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An ambulance arrives at a hospital emergency room. / PhotoDisc

Hospitals that make an all-out push for faster stroke care get a clot-busting medication to patients more quickly, prevent more in-hospital deaths and are able to send more survivors straight home, rather than to a nursing facility, a new study shows.

The study was conducted in more than 1,000 hospitals and published online Tuesday in the journal JAMA. It provides some of the best evidence that hospitals can hasten stroke care and get better results by adopting several key strategies. Those include getting alerts from ambulance workers when stroke patients are en route and speeding up brain scans, lab tests and medication mixing once patients arrive.

Still, the study suggests such efforts can be for naught if patients show up too late to benefit from the medication ‚?? called tissue plasminogen activator (tPA). Guidelines call for use within 4.5 hours of the first symptoms and within an hour of arrival at a hospital.

The study is "more evidence that for stroke, every minute counts," says lead author Gregg Fonarow, a heart specialist at the University of California-Los Angeles.

Researchers looked at 71,169 patients with ischemic strokes, the kind caused by blood clots. They compared those treated in the years 2003-2009 with those treated in 2010-2013 after the hospitals adopted an improvement program developed by groups including the American Stroke Association.

Result: The share of tPA-treated patients who got the drug within an hour of arriving rose from 26% to 41% and reached 53% by the last months of the study. The median time elapsed fell from 77 minutes to 67 minutes.

In-hospital deaths among the treated patients fell from 9.9% to 8.2%. More of them left the hospital able to walk (45.4% vs. 42.2%), and more went home to recover (42.7% vs. 37.6%). A possible complication, bleeding in the brain, affected fewer patients (4.6% vs. 5.6%).

"From a public health standpoint, these are large differences," Fonarow says. "In the course of this study alone, thousands of lives were saved," and thousands more avoided costly nursing home care.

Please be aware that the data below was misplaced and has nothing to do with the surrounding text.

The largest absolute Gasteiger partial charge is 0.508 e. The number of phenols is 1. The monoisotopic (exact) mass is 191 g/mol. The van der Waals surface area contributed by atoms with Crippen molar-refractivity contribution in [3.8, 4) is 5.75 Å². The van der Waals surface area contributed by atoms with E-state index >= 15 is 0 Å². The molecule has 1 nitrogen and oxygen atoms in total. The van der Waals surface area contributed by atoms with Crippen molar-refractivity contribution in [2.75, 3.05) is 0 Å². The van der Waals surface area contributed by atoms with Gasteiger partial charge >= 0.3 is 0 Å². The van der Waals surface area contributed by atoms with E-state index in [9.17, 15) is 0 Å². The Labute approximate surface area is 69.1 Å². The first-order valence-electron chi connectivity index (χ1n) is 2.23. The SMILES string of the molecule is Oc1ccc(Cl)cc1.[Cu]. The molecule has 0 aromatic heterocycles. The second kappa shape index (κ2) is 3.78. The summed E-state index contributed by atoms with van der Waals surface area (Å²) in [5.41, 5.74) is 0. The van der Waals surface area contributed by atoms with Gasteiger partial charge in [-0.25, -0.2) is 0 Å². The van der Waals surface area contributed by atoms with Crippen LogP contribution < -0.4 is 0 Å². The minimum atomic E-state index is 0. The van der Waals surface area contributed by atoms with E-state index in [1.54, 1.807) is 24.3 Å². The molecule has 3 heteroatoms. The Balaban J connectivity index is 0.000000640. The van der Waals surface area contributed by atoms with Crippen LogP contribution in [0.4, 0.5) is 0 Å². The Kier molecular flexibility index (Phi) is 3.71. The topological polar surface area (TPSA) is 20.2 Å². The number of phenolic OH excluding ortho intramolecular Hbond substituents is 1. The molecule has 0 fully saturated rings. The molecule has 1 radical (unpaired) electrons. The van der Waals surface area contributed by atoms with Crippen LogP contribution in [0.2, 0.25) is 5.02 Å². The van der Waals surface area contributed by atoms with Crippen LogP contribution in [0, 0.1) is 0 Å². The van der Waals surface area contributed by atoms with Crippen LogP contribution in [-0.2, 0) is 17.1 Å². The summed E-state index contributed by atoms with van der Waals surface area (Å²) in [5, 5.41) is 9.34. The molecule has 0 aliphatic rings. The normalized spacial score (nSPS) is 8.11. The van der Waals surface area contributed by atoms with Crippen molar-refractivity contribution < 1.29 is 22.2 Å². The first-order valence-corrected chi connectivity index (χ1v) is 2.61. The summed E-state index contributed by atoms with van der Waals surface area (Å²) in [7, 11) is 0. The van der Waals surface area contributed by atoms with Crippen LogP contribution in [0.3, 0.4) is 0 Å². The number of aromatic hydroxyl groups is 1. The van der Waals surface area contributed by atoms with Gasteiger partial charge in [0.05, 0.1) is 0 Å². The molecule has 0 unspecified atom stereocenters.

Andrew Russman, a neurologist at Cleveland Clinic, one of the hospitals in the study, agrees: "You have to think about the number of people involved. There are 800,000 strokes a year, and 87% of them are ischemic strokes." Rapid, appropriate tPA treatment means "thousands more are able to walk" after those strokes, he says.

An editorial accompanying the study says more research is needed to show the improvement programs are cost effective. James Grotta of the Memorial Hermann Hospital in Houston wrote that the study does build the case that improving stroke care means increasing treatment speed.

Patients have a role to play, the experts say. In the new study, as in previous studies, most patients did not end up getting tPA at all ‚?? just 8.1% vs. 5.7% before the improvement programs began - and the "number one reason is that people don't arrive at the hospital on time," Russman says.

Everyone should know the warning signs of stroke and act quickly if they experience them or see them in someone else, he says. "This isn't a wait and see situation," he says. "It's a call 911 and go straight to the emergency room situation."

The stroke association suggests remembering stroke signs with the word FAST, for:
‚?ĘFace drooping ‚?? One side may droop or feel numb; smiles may be uneven.
‚?ĘArm weakness ‚?? One arm may be weak or numb.
‚?ĘSpeech difficulty ‚?? Speech may be slurred, and the person may have trouble repeating a simple sentence.
‚?ĘTime to call 911 ‚?? if you see such signs. Also: check the time, so you know when the first symptoms appeared.



Copyright 2014 USATODAY.com

Read the original story: Hospitals pushing faster stroke care get better results

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